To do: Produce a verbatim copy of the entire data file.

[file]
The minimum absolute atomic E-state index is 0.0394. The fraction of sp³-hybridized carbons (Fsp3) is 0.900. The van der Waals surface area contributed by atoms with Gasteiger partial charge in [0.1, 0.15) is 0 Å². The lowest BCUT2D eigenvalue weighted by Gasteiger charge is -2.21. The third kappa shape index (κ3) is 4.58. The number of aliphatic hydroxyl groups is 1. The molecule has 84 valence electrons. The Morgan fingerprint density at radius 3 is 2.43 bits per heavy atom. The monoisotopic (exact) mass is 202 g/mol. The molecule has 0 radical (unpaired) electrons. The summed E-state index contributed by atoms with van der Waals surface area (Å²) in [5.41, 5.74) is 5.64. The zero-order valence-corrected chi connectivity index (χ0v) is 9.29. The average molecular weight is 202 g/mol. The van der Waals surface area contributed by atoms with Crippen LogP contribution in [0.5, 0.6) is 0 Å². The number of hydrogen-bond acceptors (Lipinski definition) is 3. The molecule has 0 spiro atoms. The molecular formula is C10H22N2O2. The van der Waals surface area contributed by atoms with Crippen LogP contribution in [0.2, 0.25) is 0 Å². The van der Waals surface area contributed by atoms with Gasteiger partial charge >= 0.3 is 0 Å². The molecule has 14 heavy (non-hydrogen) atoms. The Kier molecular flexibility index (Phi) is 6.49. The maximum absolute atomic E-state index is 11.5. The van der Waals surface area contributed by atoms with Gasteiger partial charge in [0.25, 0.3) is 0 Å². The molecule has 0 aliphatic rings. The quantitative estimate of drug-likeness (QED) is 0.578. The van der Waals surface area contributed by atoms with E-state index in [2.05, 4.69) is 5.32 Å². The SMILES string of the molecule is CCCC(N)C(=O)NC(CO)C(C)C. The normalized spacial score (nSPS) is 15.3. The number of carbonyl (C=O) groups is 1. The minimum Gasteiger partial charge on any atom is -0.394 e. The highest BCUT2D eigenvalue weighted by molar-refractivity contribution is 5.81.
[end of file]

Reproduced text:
The minimum absolute atomic E-state index is 0.0394. The fraction of sp³-hybridized carbons (Fsp3) is 0.900. The van der Waals surface area contributed by atoms with Gasteiger partial charge in [0.1, 0.15) is 0 Å². The lowest BCUT2D eigenvalue weighted by Gasteiger charge is -2.21. The third kappa shape index (κ3) is 4.58. The number of aliphatic hydroxyl groups is 1. The molecule has 84 valence electrons. The Morgan fingerprint density at radius 3 is 2.43 bits per heavy atom. The monoisotopic (exact) mass is 202 g/mol. The molecule has 0 radical (unpaired) electrons. The summed E-state index contributed by atoms with van der Waals surface area (Å²) in [5.41, 5.74) is 5.64. The zero-order valence-corrected chi connectivity index (χ0v) is 9.29. The average molecular weight is 202 g/mol. The van der Waals surface area contributed by atoms with Crippen LogP contribution in [0.5, 0.6) is 0 Å². The number of hydrogen-bond acceptors (Lipinski definition) is 3. The molecule has 0 spiro atoms. The molecular formula is C10H22N2O2. The van der Waals surface area contributed by atoms with Crippen LogP contribution in [0.2, 0.25) is 0 Å². The van der Waals surface area contributed by atoms with Gasteiger partial charge >= 0.3 is 0 Å². The molecule has 14 heavy (non-hydrogen) atoms. The Kier molecular flexibility index (Phi) is 6.49. The maximum absolute atomic E-state index is 11.5. The van der Waals surface area contributed by atoms with Gasteiger partial charge in [0.25, 0.3) is 0 Å². The molecule has 0 aliphatic rings. The quantitative estimate of drug-likeness (QED) is 0.578. The van der Waals surface area contributed by atoms with E-state index in [2.05, 4.69) is 5.32 Å². The SMILES string of the molecule is CCCC(N)C(=O)NC(CO)C(C)C. The normalized spacial score (nSPS) is 15.3. The number of carbonyl (C=O) groups is 1. The minimum Gasteiger partial charge on any atom is -0.394 e. The highest BCUT2D eigenvalue weighted by molar-refractivity contribution is 5.81.